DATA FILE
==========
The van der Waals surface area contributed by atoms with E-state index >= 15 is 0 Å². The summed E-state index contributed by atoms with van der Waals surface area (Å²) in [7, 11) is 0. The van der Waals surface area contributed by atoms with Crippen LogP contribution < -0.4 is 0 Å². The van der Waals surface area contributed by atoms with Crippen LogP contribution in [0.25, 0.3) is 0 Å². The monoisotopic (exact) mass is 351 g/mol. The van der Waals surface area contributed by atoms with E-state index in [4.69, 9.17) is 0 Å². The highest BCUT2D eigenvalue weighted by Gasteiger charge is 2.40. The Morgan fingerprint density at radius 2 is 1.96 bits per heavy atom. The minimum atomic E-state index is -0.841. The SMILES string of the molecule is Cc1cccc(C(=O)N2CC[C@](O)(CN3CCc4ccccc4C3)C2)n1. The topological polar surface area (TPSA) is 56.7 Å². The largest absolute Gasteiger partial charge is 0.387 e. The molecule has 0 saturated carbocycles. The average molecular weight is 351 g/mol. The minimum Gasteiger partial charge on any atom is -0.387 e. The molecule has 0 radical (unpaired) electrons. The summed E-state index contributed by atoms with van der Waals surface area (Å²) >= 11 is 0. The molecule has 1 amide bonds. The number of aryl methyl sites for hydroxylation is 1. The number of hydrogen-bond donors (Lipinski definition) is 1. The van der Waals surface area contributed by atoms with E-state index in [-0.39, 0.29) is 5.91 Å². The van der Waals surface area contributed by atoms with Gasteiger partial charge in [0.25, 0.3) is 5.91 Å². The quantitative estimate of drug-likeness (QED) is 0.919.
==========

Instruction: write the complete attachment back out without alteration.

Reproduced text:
The van der Waals surface area contributed by atoms with E-state index >= 15 is 0 Å². The summed E-state index contributed by atoms with van der Waals surface area (Å²) in [7, 11) is 0. The van der Waals surface area contributed by atoms with Crippen LogP contribution < -0.4 is 0 Å². The van der Waals surface area contributed by atoms with Crippen LogP contribution in [0.25, 0.3) is 0 Å². The monoisotopic (exact) mass is 351 g/mol. The van der Waals surface area contributed by atoms with E-state index in [4.69, 9.17) is 0 Å². The highest BCUT2D eigenvalue weighted by Gasteiger charge is 2.40. The Morgan fingerprint density at radius 2 is 1.96 bits per heavy atom. The minimum atomic E-state index is -0.841. The SMILES string of the molecule is Cc1cccc(C(=O)N2CC[C@](O)(CN3CCc4ccccc4C3)C2)n1. The topological polar surface area (TPSA) is 56.7 Å². The largest absolute Gasteiger partial charge is 0.387 e. The molecule has 0 saturated carbocycles. The average molecular weight is 351 g/mol. The minimum Gasteiger partial charge on any atom is -0.387 e. The molecule has 0 radical (unpaired) electrons. The summed E-state index contributed by atoms with van der Waals surface area (Å²) >= 11 is 0. The molecule has 1 amide bonds. The number of aryl methyl sites for hydroxylation is 1. The number of hydrogen-bond donors (Lipinski definition) is 1. The van der Waals surface area contributed by atoms with E-state index in [-0.39, 0.29) is 5.91 Å². The van der Waals surface area contributed by atoms with Gasteiger partial charge in [0.25, 0.3) is 5.91 Å². The quantitative estimate of drug-likeness (QED) is 0.919.